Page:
Well, he didn’t give it to me darling. I bought it. I babysat this whole summer and at the end of it I went to the Singer Center when we had this place for the summer in New Jersey on the shore. I wanted my mother to come with me, but instead my father came and he knew everything about sewing machines. He identified a better sewing machine at the Singer Center, an old machine that was so beautiful. And I’m so lucky that he did that and I’m so lucky that he came with me that day. And it was a little more expensive than the machine I had wanted. I actually wanted to buy the kind of modern machine and he kicked in like twenty bucks or something so I could get it. But I bought that machine with my own money. And it wasn’t to make clothes. I didn’t see clothes as an art form. I saw it more as a kind of like… a daily thing, you know? That’s what clothes are about. I mean I love artifice. I love, love it, you know? But I love flesh more. I love bodies more than I love fashion.
What was your relationship like with your father?
I didn’t really feel the love from my father. He was a great guy and there were moments obviously, but I felt that he wished I was a different kind of a boy. And so this closeness might’ve been lost because I think he wanted a different kind of a son that was more interested in fixing things around the house or sports. Even though he wasn’t into sports himself. But then eventually he started buying me these attachments for the sewing machine and bringing them for me. And later in my life I sort of realized, or I acknowledged, that that was him kind of like reaching back and sort of showing me some kind of love and care.
So in 1988 you make your runway debut. I spoke to a fashion historian friend ahead of today and he said, “I don’t think anyone in my 40 years of fashion burst onto the scene with a first show the way Isaac did.” What do you remember from that collection?
I remember that I wasn’t present so much in the cultural happening of the show. Like, my head was down for the entire thing. I was looking at bows and shoe ties and the hair and the earrings, if it was set properly. And in those days you booked like twenty girls or seventeen girls and you showed like a lot of clothes and they would change their fucking clothes fast and it was really, really exciting and fun and also hard, you know, it was really hard to get a girl to look like she’s been in those clothes when she literally just pulled them on and barely zipped the zipper up and changed her tights and her shoes and her hair. And now this has to be adjusted. And that.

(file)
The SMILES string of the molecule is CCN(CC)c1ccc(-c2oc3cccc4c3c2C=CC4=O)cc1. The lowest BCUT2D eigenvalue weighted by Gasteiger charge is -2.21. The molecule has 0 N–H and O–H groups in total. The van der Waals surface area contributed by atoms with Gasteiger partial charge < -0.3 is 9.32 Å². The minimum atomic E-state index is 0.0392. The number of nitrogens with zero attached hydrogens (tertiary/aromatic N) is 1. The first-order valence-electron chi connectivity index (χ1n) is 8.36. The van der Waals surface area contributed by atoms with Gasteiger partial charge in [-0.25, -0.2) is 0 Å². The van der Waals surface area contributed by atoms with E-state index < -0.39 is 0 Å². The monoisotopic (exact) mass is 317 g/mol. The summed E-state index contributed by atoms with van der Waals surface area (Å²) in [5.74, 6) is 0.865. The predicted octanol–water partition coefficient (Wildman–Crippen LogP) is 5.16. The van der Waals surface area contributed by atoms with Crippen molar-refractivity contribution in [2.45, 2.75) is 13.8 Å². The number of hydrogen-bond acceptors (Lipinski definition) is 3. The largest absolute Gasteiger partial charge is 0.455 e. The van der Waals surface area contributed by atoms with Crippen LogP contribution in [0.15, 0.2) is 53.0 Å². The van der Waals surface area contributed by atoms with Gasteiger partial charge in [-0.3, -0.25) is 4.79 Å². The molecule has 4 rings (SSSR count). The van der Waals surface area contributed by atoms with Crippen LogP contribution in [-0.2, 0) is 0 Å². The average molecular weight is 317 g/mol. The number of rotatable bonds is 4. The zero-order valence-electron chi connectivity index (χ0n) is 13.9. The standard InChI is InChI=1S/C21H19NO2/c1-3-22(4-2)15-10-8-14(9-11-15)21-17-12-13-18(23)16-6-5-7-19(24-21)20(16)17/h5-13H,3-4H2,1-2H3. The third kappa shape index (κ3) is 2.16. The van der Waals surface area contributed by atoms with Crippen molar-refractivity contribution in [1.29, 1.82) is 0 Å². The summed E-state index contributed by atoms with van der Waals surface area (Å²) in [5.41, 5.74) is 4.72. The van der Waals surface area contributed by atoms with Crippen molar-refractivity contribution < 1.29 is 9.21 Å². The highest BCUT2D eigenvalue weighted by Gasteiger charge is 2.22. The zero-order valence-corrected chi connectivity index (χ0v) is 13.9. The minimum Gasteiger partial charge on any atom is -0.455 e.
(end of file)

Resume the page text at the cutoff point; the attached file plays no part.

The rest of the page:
And when I came onto the runway, I saw Veronica Webb, she came off at the end of the show before I made my bow, and she said to me, “you’re the king of New York.” And I said to her “stop fucking with me.” Like I thought that she was being nice because I thought I was about to be destroyed. And I walked onto the runway onto this crazy standing ovation, and not just from my friends, but from everybody… from everybody in that room. But that’s where I was during the whole show. I was not present in the glory. I was present in the trenches of it, you know, the scrum. I was in the scrum of it.
With Marc Jacobs at 7th On Sale 1990
Many credit you with really bringing to prominence the celebrity front row —
Oh really? You might be right, yeah.
Nowadays that’s sort of standard fare for the runway, but it wasn’t at a time. Where did that impulse first come from to invite celebrities to sit front row to fashion?
Well, you know, a lot of it just happened. And I didn’t really try that hard. I’ve never paid anybody to sit in the front row. I mean that’s a whole invention of, I don’t know whose, but to me it’s sick when you have to pay people to sit in your front row. What the hell? You’ve got to tell me what that means. Like, what does that mean?
Liza Minnelli happened to be a friend of mine, and she was interested in coming and so she came. Or Sandra [Bernhard], and Sandra brought Roseanne and Madonna would come to the show and Robert De Niro because he liked seeing the models. I mean, he didn’t give a shit about my clothes. And Russell Simmons insisted on coming to my shows. And I was happy to have them ’cause it was a glamorous scene, you know? That’s what it was. It was just this glamorous actual scene.
Obviously film and art history are great reference points for your work. Where do you tend to seek out inspiration?
You know, so many times I’m walking down the street and I’m like, “Oh my God, what is that?” And I will follow somebody and like obsessively stare at their shoes, which are like a pair of Adidas or something. But there’s something that just happened to them, like they stepped in shit or something, and it’s really beautiful to me.
Naomi Campbell at NYFW Fall 1994
So I want to go back to the late ’80s, early ’90s. You were a young gay man who was coming up in the midst of the AIDS crisis. And I’m wondering what impact that had on you, to be having your career blossom at a time in which your community was suffering so much.
It was very rich with a variety of feelings. I have to say they were very, very separate thoughts. There was my career as a fashion designer and then there were all the friends that were dying which was obviously very sad. And just because I lived through AIDS and I was an artist at the time doesn’t mean my work was about AIDS. It was, because it’s who I am and you can’t get away from it, right? It can’t be separated out, but it wasn’t specifically about AIDS.